Morphology and Lifecycle of Trichinella spiralis

Trichinella spiralis is a viviparous nematode parasite that causes the disease trichinosis in rodents, pigs, bears, hyenas, and humans. It is sometimes referred to as the “pork worm” because it is commonly found in undercooked pork products. It is not to be confused with the closely related pork tapeworm.

Scientific classification of Trichinella spiralis

Kingdom: Animalia

Phylum: Nematoda

Class: Enoplea

Order: Trichocephalida

Family: Trichinellidae

Genus: Trichinella

Species: T. spiralis

Binomial name: Trichinella spiralis

Morphology of Trichinella spiralis 

Male Trichinella spiralis species are 1.4 to 1.6 mm long and more flat anteriorly than posteriorly.

The anus can be found at the terminal end, and each side has a large copulatory pseudobursa. Trichinella spiralis females are about twice the size of males and have a terminal anus. The vulva is found close to the esophagus. The posterior portion of the female uterus contains developing eggs, while the anterior portion contains fully developed juveniles.

Lifecycle of Trichinella spiralis 

Trichinella species, the world’s smallest nematode parasite, has an unusual lifecycle and is one of the most common and clinically important parasites.

Trichinella spiralis can spend the majority of its adult life in human intestines. T. spiralis adults begin their lifecycle by invading a pig’s intestinal wall and producing larvae that invade the pig’s muscles. The larval forms are encapsulated as a small cystic structure within the infected host’s muscle cell. When another animal (possibly a human) consumes the infected meat, the larvae are released from the nurse cells and migrate to the intestine, where they burrow into the intestinal mucosa, mature, and reproduce. 

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Juveniles within nurse cells have an anaerobic or facultative anaerobic metabolism, but when activated, they adopt the adult’s aerobic metabolism.

Infected animal tissue with the parasite that causes the disease trichinosis.

Symptoms of Trichinella spiralis Infections 

The first symptoms may appear 12 hours to two days after eating infected meat.

Adult worm migration in the intestinal epithelium can cause traumatic damage to the host tissue, and the waste products they excrete can trigger an immune response.

The inflammation that results can cause symptoms such as nausea, vomiting, sweating, and diarrhea. Facial edema and fever may appear five to seven days after the onset of these symptoms. Intensity of muscular pain, difficulty breathing, weakening of pulse and blood pressure, heart damage, and various nervous disorders may occur ten days after ingestion, eventually leading to death due to heart failure, respiratory complications, or kidney malfunction, all caused by larval migration.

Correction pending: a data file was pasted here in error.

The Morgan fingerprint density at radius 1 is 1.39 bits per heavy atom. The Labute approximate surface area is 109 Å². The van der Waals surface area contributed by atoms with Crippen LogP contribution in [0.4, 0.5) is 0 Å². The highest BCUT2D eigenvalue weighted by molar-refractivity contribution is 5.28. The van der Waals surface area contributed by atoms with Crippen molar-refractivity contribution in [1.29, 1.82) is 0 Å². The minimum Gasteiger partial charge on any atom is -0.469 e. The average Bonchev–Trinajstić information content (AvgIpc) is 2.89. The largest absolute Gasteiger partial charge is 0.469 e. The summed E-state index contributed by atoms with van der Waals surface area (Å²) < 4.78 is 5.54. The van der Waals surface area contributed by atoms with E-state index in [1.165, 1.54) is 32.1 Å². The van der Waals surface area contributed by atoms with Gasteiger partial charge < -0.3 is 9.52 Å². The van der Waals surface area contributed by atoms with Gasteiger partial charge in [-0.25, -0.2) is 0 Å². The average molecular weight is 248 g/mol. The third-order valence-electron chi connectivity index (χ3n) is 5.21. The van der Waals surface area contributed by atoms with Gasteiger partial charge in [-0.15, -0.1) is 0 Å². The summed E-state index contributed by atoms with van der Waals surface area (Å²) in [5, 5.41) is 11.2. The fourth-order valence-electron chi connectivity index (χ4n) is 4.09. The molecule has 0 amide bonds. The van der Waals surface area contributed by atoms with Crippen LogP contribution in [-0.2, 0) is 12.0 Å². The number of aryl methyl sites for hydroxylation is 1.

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Treatment and diagnosis of Trichinella spiralis Infections 

Trichinosis can be detected using a muscle biopsy. There are also several immunodiagnostic tests available. Patients are typically treated with mebendazole or albendazole, but the efficacy of such medications is unknown. Analgesics and corticosteroids can be used to alleviate symptoms.

In pigs, ELISA testing can be used to diagnose diseases. Trichinella infections can be treated and prevented with anthelmintics.

Control and prevention of infections caused by Trichinella spiralis 

Trichinosis (trichinellosis) is an infection caused by the tissue-dwelling roundworm Trichinella spiralis. The following methods can be used to prevent and control it:

  1. Some Trichinella species can be killed by freezing meat in an average household freezer for 20 days before consumption.
  2. Cooking pork products to a minimum internal temperature of 160 degrees Fahrenheit (72 degrees Celsius) will kill most species and is the best way to ensure the meat is safe to eat.
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Economic Importance of Trichinella spiralis 

Positive Economic Importanceof Trichinella spiralis on Humans 

According to the research, there is no known economic benefit to humans from Trichinella spiralis.

Negative Economic Importance of Trichinella spiralis on Humans 

Humans may be more familiar with this parasite because of the disease it causes. Trichinosis, trichomoniasis, or trichinellosis are all names for this disease. Humans can become infected with this parasite by eating infected meat. In most cases, humans contract the disease after eating raw or undercooked pork. Trichinosis is a chronic health problem in many parts of the world because raw sausage is considered a delicacy. This disease’s symptoms may include:

1. Weakness and muscular twitching caused by the female worm depositing the juvenile.

2. Edema around the eyes, intense muscular pain, changes in muscle function, difficulty breathing, and a persistent fever are symptoms of the juvenile’s migration and penetration of muscle tissue.

3. Swelling of the extremities, damage to the heart, nervous system, and other organs, puffiness in the face, and pneumonia.